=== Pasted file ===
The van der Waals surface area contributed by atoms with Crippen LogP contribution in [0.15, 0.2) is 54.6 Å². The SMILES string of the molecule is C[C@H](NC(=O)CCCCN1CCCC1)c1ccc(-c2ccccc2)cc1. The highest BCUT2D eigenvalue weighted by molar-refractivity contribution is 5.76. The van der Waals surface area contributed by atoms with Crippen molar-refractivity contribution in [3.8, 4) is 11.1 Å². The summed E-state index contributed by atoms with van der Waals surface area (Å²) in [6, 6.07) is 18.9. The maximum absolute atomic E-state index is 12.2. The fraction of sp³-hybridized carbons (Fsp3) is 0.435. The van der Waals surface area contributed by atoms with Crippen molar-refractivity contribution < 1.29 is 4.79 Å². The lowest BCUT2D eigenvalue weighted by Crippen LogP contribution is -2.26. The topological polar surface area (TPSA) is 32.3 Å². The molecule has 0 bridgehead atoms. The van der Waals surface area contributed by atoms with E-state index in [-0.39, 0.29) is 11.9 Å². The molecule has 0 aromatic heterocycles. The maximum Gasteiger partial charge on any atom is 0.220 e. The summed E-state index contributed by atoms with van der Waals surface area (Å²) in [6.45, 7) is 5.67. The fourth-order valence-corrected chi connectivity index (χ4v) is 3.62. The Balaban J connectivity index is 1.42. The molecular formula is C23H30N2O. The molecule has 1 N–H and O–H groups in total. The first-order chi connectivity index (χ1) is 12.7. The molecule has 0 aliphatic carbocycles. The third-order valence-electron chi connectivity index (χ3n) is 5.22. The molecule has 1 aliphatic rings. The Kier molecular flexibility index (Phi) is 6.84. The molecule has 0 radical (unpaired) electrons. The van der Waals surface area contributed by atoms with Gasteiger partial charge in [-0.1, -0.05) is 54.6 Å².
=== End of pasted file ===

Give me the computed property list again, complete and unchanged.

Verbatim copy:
The van der Waals surface area contributed by atoms with Crippen LogP contribution in [0.15, 0.2) is 54.6 Å². The SMILES string of the molecule is C[C@H](NC(=O)CCCCN1CCCC1)c1ccc(-c2ccccc2)cc1. The highest BCUT2D eigenvalue weighted by molar-refractivity contribution is 5.76. The van der Waals surface area contributed by atoms with Crippen molar-refractivity contribution in [3.8, 4) is 11.1 Å². The summed E-state index contributed by atoms with van der Waals surface area (Å²) in [6, 6.07) is 18.9. The maximum absolute atomic E-state index is 12.2. The fraction of sp³-hybridized carbons (Fsp3) is 0.435. The van der Waals surface area contributed by atoms with Crippen molar-refractivity contribution < 1.29 is 4.79 Å². The lowest BCUT2D eigenvalue weighted by Crippen LogP contribution is -2.26. The topological polar surface area (TPSA) is 32.3 Å². The molecule has 0 bridgehead atoms. The van der Waals surface area contributed by atoms with E-state index in [-0.39, 0.29) is 11.9 Å². The molecule has 0 aromatic heterocycles. The maximum Gasteiger partial charge on any atom is 0.220 e. The summed E-state index contributed by atoms with van der Waals surface area (Å²) in [6.45, 7) is 5.67. The fourth-order valence-corrected chi connectivity index (χ4v) is 3.62. The Balaban J connectivity index is 1.42. The molecular formula is C23H30N2O. The molecule has 1 N–H and O–H groups in total. The first-order chi connectivity index (χ1) is 12.7. The molecule has 0 aliphatic carbocycles. The third-order valence-electron chi connectivity index (χ3n) is 5.22. The molecule has 1 aliphatic rings. The Kier molecular flexibility index (Phi) is 6.84. The molecule has 0 radical (unpaired) electrons. The van der Waals surface area contributed by atoms with Gasteiger partial charge in [-0.1, -0.05) is 54.6 Å².